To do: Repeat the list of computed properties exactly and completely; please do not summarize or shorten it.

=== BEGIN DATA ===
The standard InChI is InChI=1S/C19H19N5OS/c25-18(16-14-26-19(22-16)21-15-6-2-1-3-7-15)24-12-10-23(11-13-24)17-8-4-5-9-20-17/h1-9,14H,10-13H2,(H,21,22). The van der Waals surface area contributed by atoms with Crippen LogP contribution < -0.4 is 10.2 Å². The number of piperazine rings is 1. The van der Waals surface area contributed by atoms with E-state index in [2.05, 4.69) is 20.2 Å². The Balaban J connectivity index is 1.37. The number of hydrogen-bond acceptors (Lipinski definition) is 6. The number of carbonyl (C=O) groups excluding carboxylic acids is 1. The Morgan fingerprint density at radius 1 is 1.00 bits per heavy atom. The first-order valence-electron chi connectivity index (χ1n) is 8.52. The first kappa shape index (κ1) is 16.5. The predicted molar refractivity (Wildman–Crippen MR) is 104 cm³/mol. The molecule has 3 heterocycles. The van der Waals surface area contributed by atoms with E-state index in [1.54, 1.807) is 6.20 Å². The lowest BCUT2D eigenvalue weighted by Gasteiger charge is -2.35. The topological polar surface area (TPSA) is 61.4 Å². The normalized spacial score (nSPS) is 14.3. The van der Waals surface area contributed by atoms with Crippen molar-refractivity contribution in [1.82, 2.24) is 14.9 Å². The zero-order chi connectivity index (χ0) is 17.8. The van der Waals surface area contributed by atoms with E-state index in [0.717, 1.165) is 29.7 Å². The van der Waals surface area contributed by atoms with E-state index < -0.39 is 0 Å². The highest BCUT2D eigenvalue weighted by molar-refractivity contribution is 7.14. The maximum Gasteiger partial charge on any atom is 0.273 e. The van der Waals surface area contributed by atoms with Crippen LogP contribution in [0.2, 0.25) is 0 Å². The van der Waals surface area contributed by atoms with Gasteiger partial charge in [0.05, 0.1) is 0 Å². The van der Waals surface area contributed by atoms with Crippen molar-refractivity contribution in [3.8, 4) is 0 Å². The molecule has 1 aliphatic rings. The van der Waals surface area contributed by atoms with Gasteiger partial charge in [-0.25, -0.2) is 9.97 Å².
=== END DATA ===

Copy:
The standard InChI is InChI=1S/C19H19N5OS/c25-18(16-14-26-19(22-16)21-15-6-2-1-3-7-15)24-12-10-23(11-13-24)17-8-4-5-9-20-17/h1-9,14H,10-13H2,(H,21,22). The van der Waals surface area contributed by atoms with Crippen LogP contribution < -0.4 is 10.2 Å². The number of piperazine rings is 1. The van der Waals surface area contributed by atoms with E-state index in [2.05, 4.69) is 20.2 Å². The Balaban J connectivity index is 1.37. The number of hydrogen-bond acceptors (Lipinski definition) is 6. The number of carbonyl (C=O) groups excluding carboxylic acids is 1. The Morgan fingerprint density at radius 1 is 1.00 bits per heavy atom. The first-order valence-electron chi connectivity index (χ1n) is 8.52. The first kappa shape index (κ1) is 16.5. The predicted molar refractivity (Wildman–Crippen MR) is 104 cm³/mol. The molecule has 3 heterocycles. The van der Waals surface area contributed by atoms with E-state index in [1.54, 1.807) is 6.20 Å². The lowest BCUT2D eigenvalue weighted by Gasteiger charge is -2.35. The topological polar surface area (TPSA) is 61.4 Å². The normalized spacial score (nSPS) is 14.3. The van der Waals surface area contributed by atoms with Crippen molar-refractivity contribution in [1.82, 2.24) is 14.9 Å². The zero-order chi connectivity index (χ0) is 17.8. The van der Waals surface area contributed by atoms with E-state index in [0.717, 1.165) is 29.7 Å². The van der Waals surface area contributed by atoms with E-state index < -0.39 is 0 Å². The highest BCUT2D eigenvalue weighted by molar-refractivity contribution is 7.14. The maximum Gasteiger partial charge on any atom is 0.273 e. The van der Waals surface area contributed by atoms with Crippen LogP contribution in [0.2, 0.25) is 0 Å². The van der Waals surface area contributed by atoms with Gasteiger partial charge in [0.05, 0.1) is 0 Å². The van der Waals surface area contributed by atoms with Crippen molar-refractivity contribution in [3.8, 4) is 0 Å². The molecule has 1 aliphatic rings. The van der Waals surface area contributed by atoms with Gasteiger partial charge in [-0.25, -0.2) is 9.97 Å².